The new Wilson Blade 98 V7 16×19 is the real deal. You’ve seen our comparison article showing it against the Clash 98, but now we’re getting into it.
The newest iteration of the Blade stands up with any of your favorites in the family, whether it’s the N-Code, 2015, or the Countervail. With a combination of plow through and crisp, but still comfortable response, the Blade 98 was built for the experienced player looking to add depth and control to their game.
Wilson Blade 98 V7: Playtest Review
For a 16×19 pattern, the Blade V7 felt incredibly dense in the middle of the frame. This was great when I was able to step into the court and take the ball above net level. I felt super dialed in, especially on the backhand side (where I tend to hit the ball flatter than my right hand wing). The 330+ swing weight rewarded a full cut with a penetrating, heavy ball consistently landing beyond the service line. My forehand is a fair bit whippier, and I tend to like my racquets a little bit more head light, so I struggled to pick the ball up and over the net on standard rally balls where I was a step or so behind the baseline. However, against some flat hitters I play with, the inertia of the V7 kept me from getting pushed around.
I struggled at first on defense, but once I unlocked the mass of the racquet, I felt great on the run. For me, it’s all about getting the tip of the racquet through contact with a high swing weight stick. So when I was running, I shortened my stroke and really threw my hands through the strike, allowing me to reset the point and find my court positioning. The 4-point headlight balance made for very stable slices and blocks, especially against big hitters and servers.
Transitioning to net was easy, and the Blade 98 almost encourages closing the court by rewarding step-in shots. Half volleys were a breeze and I never got any harsh vibrations from the racquet even on off-center hits. At net I quickly dialed in, for the exception of balls right at hip height. For whatever reason I kept knocking those balls long, but everything else at net was fantastic.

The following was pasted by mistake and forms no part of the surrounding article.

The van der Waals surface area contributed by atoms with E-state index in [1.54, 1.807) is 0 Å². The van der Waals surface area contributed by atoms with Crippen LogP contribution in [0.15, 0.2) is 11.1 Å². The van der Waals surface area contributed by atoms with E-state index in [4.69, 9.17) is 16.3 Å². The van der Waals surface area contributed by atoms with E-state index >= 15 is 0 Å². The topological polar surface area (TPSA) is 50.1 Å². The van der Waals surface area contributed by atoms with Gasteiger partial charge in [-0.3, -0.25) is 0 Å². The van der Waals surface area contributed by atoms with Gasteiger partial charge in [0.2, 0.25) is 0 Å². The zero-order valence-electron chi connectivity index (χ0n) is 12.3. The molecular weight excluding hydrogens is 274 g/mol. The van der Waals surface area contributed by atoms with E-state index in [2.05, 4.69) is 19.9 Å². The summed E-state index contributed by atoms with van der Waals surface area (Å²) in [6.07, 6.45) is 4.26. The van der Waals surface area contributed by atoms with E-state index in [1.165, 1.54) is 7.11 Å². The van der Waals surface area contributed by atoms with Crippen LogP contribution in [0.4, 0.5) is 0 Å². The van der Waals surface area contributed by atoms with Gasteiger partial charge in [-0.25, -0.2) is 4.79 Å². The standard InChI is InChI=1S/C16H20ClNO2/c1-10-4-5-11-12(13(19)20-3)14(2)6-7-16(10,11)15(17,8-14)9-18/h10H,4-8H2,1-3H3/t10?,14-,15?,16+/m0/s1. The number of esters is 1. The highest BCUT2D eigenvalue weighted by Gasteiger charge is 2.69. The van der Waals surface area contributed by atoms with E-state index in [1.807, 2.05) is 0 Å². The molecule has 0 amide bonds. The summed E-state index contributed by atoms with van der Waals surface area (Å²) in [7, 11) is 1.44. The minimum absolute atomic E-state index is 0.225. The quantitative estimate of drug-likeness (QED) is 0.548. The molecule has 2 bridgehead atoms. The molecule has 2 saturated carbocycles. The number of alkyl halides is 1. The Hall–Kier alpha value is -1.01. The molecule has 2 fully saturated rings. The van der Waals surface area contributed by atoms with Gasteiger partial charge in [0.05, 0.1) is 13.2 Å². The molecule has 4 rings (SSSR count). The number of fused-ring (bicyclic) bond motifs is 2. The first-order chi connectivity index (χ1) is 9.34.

High balls seemed to explode off the court and out of play making for easy putaways, even on those awkward high shots on the backhand side. I was easily able to absorb the pace of balls below net level and feather them well inside the service line and creating some wild angles on shots right up against the net.
Serves were as hot and cold as an April Missouri day. As bad as my kick and slice servers were as good as my flat serves were. I’m very accustomed to the flex of my Clash Tour, and my Prince Phantom 100P before that, on spins and the slight step up in crispness really affected my ability to hit my spots. The counter point, that 330+ swing weight that I keep talking about bludgeoned the ball on flat serves with pinpoint accuracy. I would say if you have flatter serves, it will be a great compliment to your game, but if you rely on big spin serves, be wary.
The cosmetic of the racquet really grew on me. I love the matte finish and the grey and green combo isn’t as off-putting as the Clash is (admittedly that’s probably intentional). The paint held up well, so overall no complaints, but not something that’s a particular calling card either.
Blade 98 V7 Conclusion
Overall the Blade rocks. It’s a super solid racquet all over the court that really shines and compliments a classic, aggressive game style. It’s also very different than a lot of racquets on the market, so if you’re playing with your Pure Drive, Instinct, or Ultra and just looking for something a little different, this racquet is 100% worth a try.
For this play test we strung up the Wilson Blade 98 V7 16x19with Luxilon Alu Power at 48 pounds.
If you would like to pick up a Wilson Blade 98 V7, you can pick one up from Tennis-Warehouse.